The Good, the Bad or the Evil – The Crow’s of Okinawa

The Jungle crow (Corvus macrorhynchos) is found throughout the Ryukyu Islands. They are abundant here and can be found all over Okinawa. Populations have increased due to the readily available food, left on the side of the road and in dumpsters. Its important to keep your trash enclosed in cages to prevent the crows from getting to it.

  • Scientific name: Corvus macrorhynchos
  • Local name: Jungle crow
  • Distribution:  Ryukyu Islands
  • Habitat:  Farms,cities ,forests and grasslands.
  • Diet:  Eats almost everything
  • Average size:  50cm  body length 
  • Color:  Black
Jungle crow and plastic

Jungle crow and plastic

Jungle crow -Okinawa Japan

Jungle crow -Okinawa Japan

The farmers in Onna village put up this deterant to keep the crows from coming back.

Crow cross -Onna village

Crow cross -Onna village

Crows can be viscous predators. They often harass other birds, showing off their strength.

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These intelligent birds work as a team to get what they want. I have personally seen them raid baby birds from the nest. I have seen them fly away with juvenile woodpeckers, rails and swallows.

Crow taking the okinawa woodpecker from the nest

Crow taking the okinawa woodpecker from the nest

To control the population of jungle crows in northern Okinawa, they use large traps to catch them in. One way in and no way out !

Crow trap - Northern Okinawa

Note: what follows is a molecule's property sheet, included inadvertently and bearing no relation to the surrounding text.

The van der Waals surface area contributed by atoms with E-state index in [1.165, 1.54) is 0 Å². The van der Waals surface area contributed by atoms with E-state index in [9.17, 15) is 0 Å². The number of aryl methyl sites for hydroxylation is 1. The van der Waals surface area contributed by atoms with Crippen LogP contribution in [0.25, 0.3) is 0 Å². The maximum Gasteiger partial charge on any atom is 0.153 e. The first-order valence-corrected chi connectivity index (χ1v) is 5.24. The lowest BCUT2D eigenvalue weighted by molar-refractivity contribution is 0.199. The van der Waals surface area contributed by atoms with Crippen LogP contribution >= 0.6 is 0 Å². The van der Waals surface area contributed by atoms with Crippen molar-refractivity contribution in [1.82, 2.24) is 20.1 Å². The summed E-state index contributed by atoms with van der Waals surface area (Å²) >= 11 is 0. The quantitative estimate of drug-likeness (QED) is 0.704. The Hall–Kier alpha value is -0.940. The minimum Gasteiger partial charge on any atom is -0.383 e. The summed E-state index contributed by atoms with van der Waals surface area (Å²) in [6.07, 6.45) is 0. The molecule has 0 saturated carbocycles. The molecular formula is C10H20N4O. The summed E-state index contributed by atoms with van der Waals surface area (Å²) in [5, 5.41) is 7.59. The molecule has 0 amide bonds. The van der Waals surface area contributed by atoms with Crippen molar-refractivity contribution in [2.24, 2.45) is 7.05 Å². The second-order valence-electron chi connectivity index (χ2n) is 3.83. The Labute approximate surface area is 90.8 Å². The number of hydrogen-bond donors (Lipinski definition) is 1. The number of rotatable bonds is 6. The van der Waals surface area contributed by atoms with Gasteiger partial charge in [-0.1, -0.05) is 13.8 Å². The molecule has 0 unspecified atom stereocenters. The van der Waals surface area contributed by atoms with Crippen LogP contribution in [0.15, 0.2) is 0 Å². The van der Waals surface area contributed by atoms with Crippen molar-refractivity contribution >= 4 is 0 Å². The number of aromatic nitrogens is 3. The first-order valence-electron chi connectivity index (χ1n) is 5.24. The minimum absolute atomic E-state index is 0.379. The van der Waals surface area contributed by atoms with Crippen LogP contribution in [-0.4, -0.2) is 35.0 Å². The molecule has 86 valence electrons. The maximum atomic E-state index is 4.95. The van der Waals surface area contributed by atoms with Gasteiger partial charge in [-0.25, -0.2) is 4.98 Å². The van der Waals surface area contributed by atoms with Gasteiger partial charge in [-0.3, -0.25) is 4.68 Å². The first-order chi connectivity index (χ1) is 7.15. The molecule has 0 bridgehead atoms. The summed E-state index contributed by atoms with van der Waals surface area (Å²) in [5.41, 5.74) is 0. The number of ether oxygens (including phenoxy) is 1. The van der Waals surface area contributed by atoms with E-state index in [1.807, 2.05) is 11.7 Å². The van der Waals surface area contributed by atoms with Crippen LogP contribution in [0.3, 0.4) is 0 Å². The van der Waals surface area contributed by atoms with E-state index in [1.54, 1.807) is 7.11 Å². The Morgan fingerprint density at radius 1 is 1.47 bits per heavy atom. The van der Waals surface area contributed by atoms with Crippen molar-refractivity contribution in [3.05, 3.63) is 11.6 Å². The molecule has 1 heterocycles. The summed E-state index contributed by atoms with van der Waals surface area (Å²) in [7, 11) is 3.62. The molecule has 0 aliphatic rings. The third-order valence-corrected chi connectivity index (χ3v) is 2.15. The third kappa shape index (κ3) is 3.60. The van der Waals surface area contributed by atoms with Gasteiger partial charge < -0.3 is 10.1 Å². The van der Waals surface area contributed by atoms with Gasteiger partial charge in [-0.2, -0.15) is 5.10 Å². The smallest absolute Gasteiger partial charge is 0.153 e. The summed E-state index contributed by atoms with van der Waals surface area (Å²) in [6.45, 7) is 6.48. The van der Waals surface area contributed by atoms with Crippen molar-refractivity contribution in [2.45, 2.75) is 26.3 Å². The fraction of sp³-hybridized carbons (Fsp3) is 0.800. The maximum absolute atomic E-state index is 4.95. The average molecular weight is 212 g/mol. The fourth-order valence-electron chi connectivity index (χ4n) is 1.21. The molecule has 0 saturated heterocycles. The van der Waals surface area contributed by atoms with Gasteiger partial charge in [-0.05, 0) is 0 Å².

Crow trap – Northern Okinawa

Possibly a strange growth that occurred from an injury (broken beak). Could this be one of the few crows that made a successful escape from a trap.

A crow with a hook beak

A crow with a extended hook beak

As much as we dislike the crow, they do have a purpose in the ecosystem. They clean the dead animals (road kill) off the road, keeping our environment clean from rotting carcasses. I often see them feeding on cats, snakes, lizards, birds and rats dead in the road.

Mongoose -roadkill

Mongoose -roadkill

Crow feeding on a cat

Crow feeding on a cat by Shawn Miller

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Crows eating roadkill -Okinawa

They also feed on the large green caterpillars that destroy the farmers taro (Taanmu) crops in Kin village

Crows of Okinawa

Crows of Okinawa -The Regulators

Have a great day!

 

Seashells of Okinawa

The beautiful seashells of the Ryukyu Islands.

It all started in 1989,  I went to a friend’s house and saw some beautiful seashells displayed on a counter-top.  My first thought was that they were fake or man-made. The intricate design of the Venus comb Murex shell caught my eye.  I was fascinated by the design and wanted to learn more about the animal that produced this beautiful shell.

Murex spicatus -Venus comb murex

Murex spicatus -Venus comb murex

I continued to collect,  photograph and read more about marine mollusks from the Ryukyu Islands. I eventually started contributing my collection samples to worldwide museums, scientists, specialists and images for various scientific publications. I currently do not collect shells anymore but enjoy photographing the marine snails in their natural habitat.

General rules to shell collecting

  • Be respectful to the environment.
  • Only collect dead specimens
  • Avoid over collecting sea-shells
  • If you turn over rocks, place them back in the original position

Below are some of my favorite shells found on Okinawa.

Semipallium dianae - scallop

Semipallium dianae – scallop

Neocancilla takiisaoi

Neocancilla takiisaoi

Cardium victor - Heart shell